Review: The Favourite

Director: Yorgos Lanthimos

Stars: Olivia Coleman, Emma Stone, Rachel Weisz

There was a moment in the screening of The Favourite I attended during which my attention was briefly diverted from the screen. From behind me on the far left came the low clunk of the cinema door closing. This shortly after the third or fourth C-bomb was dropped by a major character. I can’t say for sure whether it was the surprising language of Yorgos Lanthimos’ raucous period comedy that caused that person to leave, but I can quite imagine it. As previously – particularly with The Lobster – Lanthimos is here to unhook the safety net from comfortable, conservative populist cinema.

Anyone who saw The Lobster can attest that it wasn’t quite the Wes Anderson-esque comedy that its brisk trailer promoted, but it most certainly was a Yorgos Lanthimos picture. His is a defined and stylistic world – every bit as meticulous as Anderson’s – but built from the grimly comic, the morbidly fascinating and the awkwardly stilted. Last year’s The Killing Of A Sacred Deer exemplified all of these qualities, but didn’t quite manage to claim the mainstream’s attention. The Favourite is liable to fare much better, especially here in the UK, where stuffy palace dramas never go out of fashion. But will the masses be quite ready for what’s being delivered? I hope so, because there is much to relish.

We are in early 18th century England. Queen Anne (Olivia Coleman) is on the throne and an unpopular war with France refuses to wane. Dottering, baby-like and always eccentric, her closest confidant is Lady Sarah Marlborough (Rachel Weisz); a firm fixture of her inner circle. Indeed, Lady Sarah wields a great deal of influence, and appears as forthright in running the country as the monarch herself. Into this arena comes Abigail Hall (Emma Stone), Lady Sarah’s cousin and a former lady now very much down on her luck, employed as a scullery maid but with no intention of remaining in such a position. When she learns the queen is afflicted with gout, Abigail picks herbs for a poultice to sooth her pains. The act does not go unnoticed; nor does Abigail let it. Lady Sarah sees all, and knows a threat when she sees one. The rivalry begins…

Brought to the screen from a wicked script by Deborah Davis and Tony McNamara, Lanthimos’ film is a persistent riot, one more concerned with tickling ribs than paying fealty to historical accuracy. It marks both a continuation of his ongoing and excellent form, and a slight loosening of the restrictive tics that have come to inhabit his work. Though it initially appears otherwise, the deadpan dialogue exchanges that typify his films has softened for a more acerbic flow, likely dictated by the wonderful screenplay. The Kubrickian influence on framing and camera glide that pressed so heavily on Sacred Deer remains present (is this his Barry Lyndon?), though again it feels as though Lanthimos is taking steps to let himself go a little. Still, it is a remarkably photographed film. Emma Stone in particular is the subject of a number of sustained, trapping close-ups, while an infrequent use of fish-eye lenses manages to stamp the film with a new kind of Lanthimos brand.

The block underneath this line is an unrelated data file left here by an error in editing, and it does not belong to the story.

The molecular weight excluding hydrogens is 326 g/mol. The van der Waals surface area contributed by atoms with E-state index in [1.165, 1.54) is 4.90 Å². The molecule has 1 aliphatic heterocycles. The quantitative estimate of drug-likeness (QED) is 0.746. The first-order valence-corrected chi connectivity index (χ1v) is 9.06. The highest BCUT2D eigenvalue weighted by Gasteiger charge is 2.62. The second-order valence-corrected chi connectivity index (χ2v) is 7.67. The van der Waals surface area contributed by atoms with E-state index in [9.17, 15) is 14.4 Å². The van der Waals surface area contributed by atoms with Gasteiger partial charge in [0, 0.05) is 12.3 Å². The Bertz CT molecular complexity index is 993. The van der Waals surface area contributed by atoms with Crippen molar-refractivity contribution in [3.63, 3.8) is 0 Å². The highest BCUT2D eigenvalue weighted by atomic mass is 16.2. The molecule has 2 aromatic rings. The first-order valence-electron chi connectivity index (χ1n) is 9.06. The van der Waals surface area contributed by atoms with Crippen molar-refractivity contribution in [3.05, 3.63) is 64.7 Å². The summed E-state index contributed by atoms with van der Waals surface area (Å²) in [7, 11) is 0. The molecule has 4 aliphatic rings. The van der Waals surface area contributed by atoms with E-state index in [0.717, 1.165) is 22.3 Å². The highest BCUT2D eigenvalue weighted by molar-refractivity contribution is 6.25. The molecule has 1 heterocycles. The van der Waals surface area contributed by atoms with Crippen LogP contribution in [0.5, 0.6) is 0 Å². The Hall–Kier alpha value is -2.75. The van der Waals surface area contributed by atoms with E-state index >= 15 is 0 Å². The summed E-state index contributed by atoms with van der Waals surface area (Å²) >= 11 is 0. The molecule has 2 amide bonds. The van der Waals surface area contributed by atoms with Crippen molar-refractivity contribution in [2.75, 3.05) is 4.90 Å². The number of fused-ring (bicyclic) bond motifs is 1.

But here it is the performances that capture most rapturously. Seeing Olivia Coleman in a leading role like this is magnificent and so well earned. Her Queen Anne is a grotesque, but one we readily sympathise with, not least following a pragmatic speech that explains the seventeen rabbits she holds in hutches in her bed chambers. Stone is on ravishingly fine form – perhaps the best of her career thus far. Her Abigail is a conniving, ruthless and selfish creature, and it’ll be up to audiences to decide whether she remains worth rooting for as the film’s chapters progress. Regardless, Stone is clearly having the time of her life. And then there is Weisz, never anything less than a force to be reckoned with.

The dynamic between the three crackles from beginning to end, gaining surprising complexity along the way as motives become thornier. A few more conservative eyebrows will be raised, for sure. Good. Let people be irked by this crafty little feature; a rambunctious comedic exclamation mark on the blank page of prestige drama. Indeed, prestige of all kinds is in for a merciless thrashing, whether it be the country’s flip-flopping political stance (a pompous masculine affair that here is torn from side to side by feminine influence), or the very sophistication of high society itself (an indoor duck race may be the film’s most memorably fancy motif). In keeping with the times, male entitlement gets a good knee in the balls, too.

It’d all be pretty much perfection if it didn’t run out of steam before the final curtain. The third act flounders a little, and Lanthimos indulges himself where tightness would have been more welcome. Having nailed 90% of it, it comes to feel as though Davis and McNamara were not quite so confident in how to end the thing. The Favourite sort of flaps to a finish like a windsock in an intermittent breeze.

Still, the lion’s share of what is presented is up there with the director’s very best, and for those that share his dark turn of mind, this will provide several welcome belly laughs during these brief winter days. You may even find yourself ruminating on just what you’d do for power, and what you’d do for love…


8 of 10


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